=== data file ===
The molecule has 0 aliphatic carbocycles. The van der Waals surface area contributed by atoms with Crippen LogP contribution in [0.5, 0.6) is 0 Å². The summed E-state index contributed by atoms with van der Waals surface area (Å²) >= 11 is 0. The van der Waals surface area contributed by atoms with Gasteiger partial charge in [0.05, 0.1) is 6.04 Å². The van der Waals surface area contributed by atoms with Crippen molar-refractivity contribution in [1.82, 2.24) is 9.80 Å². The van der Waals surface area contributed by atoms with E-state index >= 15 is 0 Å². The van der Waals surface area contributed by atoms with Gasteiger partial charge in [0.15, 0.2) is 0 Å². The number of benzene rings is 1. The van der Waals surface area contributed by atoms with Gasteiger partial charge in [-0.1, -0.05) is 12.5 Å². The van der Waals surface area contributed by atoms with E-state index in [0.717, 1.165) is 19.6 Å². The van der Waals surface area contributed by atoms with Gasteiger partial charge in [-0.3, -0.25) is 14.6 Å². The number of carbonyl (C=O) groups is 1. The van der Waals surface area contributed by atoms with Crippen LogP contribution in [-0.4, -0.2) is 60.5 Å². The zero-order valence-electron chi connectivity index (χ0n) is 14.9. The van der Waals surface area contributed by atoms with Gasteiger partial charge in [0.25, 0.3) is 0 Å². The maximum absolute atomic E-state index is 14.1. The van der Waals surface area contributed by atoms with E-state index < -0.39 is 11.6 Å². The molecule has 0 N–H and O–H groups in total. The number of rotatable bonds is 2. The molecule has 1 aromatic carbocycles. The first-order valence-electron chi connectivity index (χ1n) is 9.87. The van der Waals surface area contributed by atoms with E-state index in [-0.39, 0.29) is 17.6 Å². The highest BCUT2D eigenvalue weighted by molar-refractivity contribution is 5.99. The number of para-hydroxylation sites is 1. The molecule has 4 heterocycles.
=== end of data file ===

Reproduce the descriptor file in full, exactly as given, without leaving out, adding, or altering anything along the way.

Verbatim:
The molecule has 0 aliphatic carbocycles. The van der Waals surface area contributed by atoms with Crippen LogP contribution in [0.5, 0.6) is 0 Å². The summed E-state index contributed by atoms with van der Waals surface area (Å²) >= 11 is 0. The van der Waals surface area contributed by atoms with Gasteiger partial charge in [0.05, 0.1) is 6.04 Å². The van der Waals surface area contributed by atoms with Crippen molar-refractivity contribution in [1.82, 2.24) is 9.80 Å². The van der Waals surface area contributed by atoms with E-state index >= 15 is 0 Å². The van der Waals surface area contributed by atoms with Gasteiger partial charge in [0.15, 0.2) is 0 Å². The number of benzene rings is 1. The van der Waals surface area contributed by atoms with Gasteiger partial charge in [-0.1, -0.05) is 12.5 Å². The van der Waals surface area contributed by atoms with E-state index in [0.717, 1.165) is 19.6 Å². The van der Waals surface area contributed by atoms with Gasteiger partial charge in [-0.3, -0.25) is 14.6 Å². The number of carbonyl (C=O) groups is 1. The van der Waals surface area contributed by atoms with Crippen LogP contribution in [-0.4, -0.2) is 60.5 Å². The zero-order valence-electron chi connectivity index (χ0n) is 14.9. The van der Waals surface area contributed by atoms with Gasteiger partial charge in [0.25, 0.3) is 0 Å². The maximum absolute atomic E-state index is 14.1. The van der Waals surface area contributed by atoms with E-state index < -0.39 is 11.6 Å². The molecule has 0 N–H and O–H groups in total. The number of rotatable bonds is 2. The molecule has 1 aromatic carbocycles. The first-order valence-electron chi connectivity index (χ1n) is 9.87. The van der Waals surface area contributed by atoms with E-state index in [-0.39, 0.29) is 17.6 Å². The highest BCUT2D eigenvalue weighted by molar-refractivity contribution is 5.99. The number of para-hydroxylation sites is 1. The molecule has 4 heterocycles.